Headlights burn out frequently
Headlights burn out frequently— causes
There are nine reasons why halogen-style headlights burn out often. Here are the causes and fixes:
1) Vibration can burn out headlights early
If your headlight assembly isn’t securely fastened, the vibration can cause the filament to fail early.
If your tires aren’t balanced and causing high-speed vibration, that can reduce the life of the headlight bulb. The same applies to bent wheels, worn struts, worn suspension parts; anything that causes excessive vibration can reduce the life of bulb filaments.
2) Turning on your headlights before starting your engine can cause headlight bulbs to fail more often
Cranking the engine requires a lot of power which causes the voltage to drop and dim the headlights. As soon as the engine starts and the alternator kicks in, there is a brief spike in voltage. High voltage and bulb filaments don’t mix.
3) Touching the headlight bulb during installation will cause headlight burnout
Halogen headlight bulbs and HID headlight bulbs are made with a special quartz glass envelope so they can withstand high temperatures. If you touch the glass, oil from your skin will adhere to the glass, causing a hot spot and uneven heating when the bulb is on. That uneven heating can cause the glass to break or bulge, shortening the life of the bulb. Always wear gloves or handle the bulb with a soft cloth or even paper towel when installing a new headlight bulb.
5) Cold weather can burn out headlights early
Bulbs create light by heating a filament. Bulb filaments become more brittle in cold weather and are more prone to breaking, especially if you drive on rough roads, roads with potholes, or your vehicle has a vibration issue.
6) Extra bright headlight bulbs have a shorter lifespan
If you’ve installed headlight bulbs that claim to be brighter or whiter, you should also know that those bulbs don’t have nearly the lifespan of normal bulbs or long-life bulbs. Here’s an example of different bulb lifespans in hours according to bulbfacts.com.
Standard/Long Life halogen bulb lifespan and lumens
Sylvania Basic Halogen headlight bulb 1504 Lumens 1,134 hours
Hella Standard Halogen headlight bulb 1482 Lumens 1,205 hours
GE Standard Halogen headlight bulb 1458 lumens 2,074 hours
Brighter Performance halogen bulbs lifespan and lumens
Sylvania SilverStar Ultra Halogen headlight bulb 1626 lumens 458 hours
Sylvania SilverStar Halogen headlight bulb 1622 lumens 621 hours
Sylvania SilverStar zXe Gold Halogen headlight bulb 1345 lumens 667 hours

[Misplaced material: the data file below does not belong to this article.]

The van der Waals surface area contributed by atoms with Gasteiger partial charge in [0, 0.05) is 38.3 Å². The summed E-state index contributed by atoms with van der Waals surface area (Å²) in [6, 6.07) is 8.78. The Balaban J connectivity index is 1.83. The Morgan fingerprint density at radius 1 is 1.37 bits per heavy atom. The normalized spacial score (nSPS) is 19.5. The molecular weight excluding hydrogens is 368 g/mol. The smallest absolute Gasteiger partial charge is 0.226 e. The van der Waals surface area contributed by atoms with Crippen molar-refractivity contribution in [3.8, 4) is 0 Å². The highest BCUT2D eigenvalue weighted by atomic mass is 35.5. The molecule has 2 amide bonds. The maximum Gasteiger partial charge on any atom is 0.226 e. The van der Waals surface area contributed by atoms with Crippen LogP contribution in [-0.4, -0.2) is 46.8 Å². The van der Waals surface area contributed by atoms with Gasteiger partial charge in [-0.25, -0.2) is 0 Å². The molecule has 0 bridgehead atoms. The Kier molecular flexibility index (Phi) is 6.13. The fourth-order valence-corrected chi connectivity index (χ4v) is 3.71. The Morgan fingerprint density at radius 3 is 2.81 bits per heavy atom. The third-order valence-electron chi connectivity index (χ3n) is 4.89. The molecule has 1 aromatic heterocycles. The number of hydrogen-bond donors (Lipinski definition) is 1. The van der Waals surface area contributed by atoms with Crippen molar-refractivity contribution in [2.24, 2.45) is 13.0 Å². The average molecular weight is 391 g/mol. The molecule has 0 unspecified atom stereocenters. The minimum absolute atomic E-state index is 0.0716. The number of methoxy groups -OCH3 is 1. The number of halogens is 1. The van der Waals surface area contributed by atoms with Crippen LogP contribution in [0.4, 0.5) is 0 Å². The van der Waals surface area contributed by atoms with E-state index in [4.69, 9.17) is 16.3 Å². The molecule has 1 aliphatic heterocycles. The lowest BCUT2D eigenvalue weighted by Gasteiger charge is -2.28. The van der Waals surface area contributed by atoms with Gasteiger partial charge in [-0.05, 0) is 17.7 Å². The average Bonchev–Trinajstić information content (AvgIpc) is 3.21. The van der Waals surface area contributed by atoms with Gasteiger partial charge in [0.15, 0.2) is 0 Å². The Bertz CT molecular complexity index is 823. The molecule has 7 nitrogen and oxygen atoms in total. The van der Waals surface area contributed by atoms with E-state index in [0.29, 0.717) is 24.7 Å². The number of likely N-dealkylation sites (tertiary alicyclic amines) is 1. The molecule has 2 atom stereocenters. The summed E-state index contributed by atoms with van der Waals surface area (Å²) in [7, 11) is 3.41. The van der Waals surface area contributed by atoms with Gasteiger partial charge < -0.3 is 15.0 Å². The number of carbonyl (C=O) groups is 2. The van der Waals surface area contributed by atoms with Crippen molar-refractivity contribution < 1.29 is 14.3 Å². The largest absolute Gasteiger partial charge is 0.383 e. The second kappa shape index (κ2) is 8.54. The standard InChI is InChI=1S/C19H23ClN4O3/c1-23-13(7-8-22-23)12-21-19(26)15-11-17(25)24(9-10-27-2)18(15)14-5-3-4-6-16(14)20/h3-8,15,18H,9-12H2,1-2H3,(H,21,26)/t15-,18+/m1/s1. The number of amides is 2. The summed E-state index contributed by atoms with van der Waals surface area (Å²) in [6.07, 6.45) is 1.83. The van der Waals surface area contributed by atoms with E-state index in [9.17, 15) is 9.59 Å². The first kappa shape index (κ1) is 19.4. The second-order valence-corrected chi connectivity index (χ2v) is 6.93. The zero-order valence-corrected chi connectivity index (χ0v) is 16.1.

Sylvania SilverStar zXe Halogen headlight bulb 1448 lumens 744 hours
Philips Xtreme Vision 1586 lumens 802 hours
Philips Vision Plus Halogen headlight bulb 1613 lumens 997 hours
Philips White Vision Halogen headlight bulb 1411 lumens864 hours
Philips Diamond Vision Halogen headlight bulb 769 lumens 824 hours
GE Megalight Ultra Halogen headlight bulb 2036 lumens 585 hours
GE Megalight Halogen headlight bulb 1635 lumens 773 hours
7) High voltage shortens headlight bulb life
If your vehicle’s alternator is running at too high a voltage, that high voltage will burn ou the headlight bulbs faster.
8) Bad or corroded connections shortens headlight bulb life
Corrosion on the contacts in the headlight bulb connector will cause the bulb to run hotter and that will reduce its lifespan.
9) Condensation inside the headlight assembly will reduce headlight bulb life
All composite headlight assemblies are made to breathe to accommodate expansion and contract from heat and cold. To prevent moisture from entering the headlight assembly, car makers seal the lens to the assembly and install a vapor barrier at the breathing port.
If you have condensation in your headlight assembly, either the lens sealant is leaking, the bulb isn’t properly seated in the housing, or the vapor barrier has been breached. Check the bulb to make sure it’s installed properly. If not, remove the bulb and use a home hair dryer to blow warm air into the headlight assembly to dry it out. Then install the bulb properly.
If moisture enters again, check for a leaking lens-to-headlight seal. You can try adding a sealant to stop further water migration, but most sealants degrade from UV exposure. In that case, your best bet is to replace the entire headlight with a new unit. Try finding a replacement headlight assembly at rockauto.com.
The same applies to a damaged vapor barrier.
©, 2020 Rick MuscoplatPosted on by Rick Muscoplat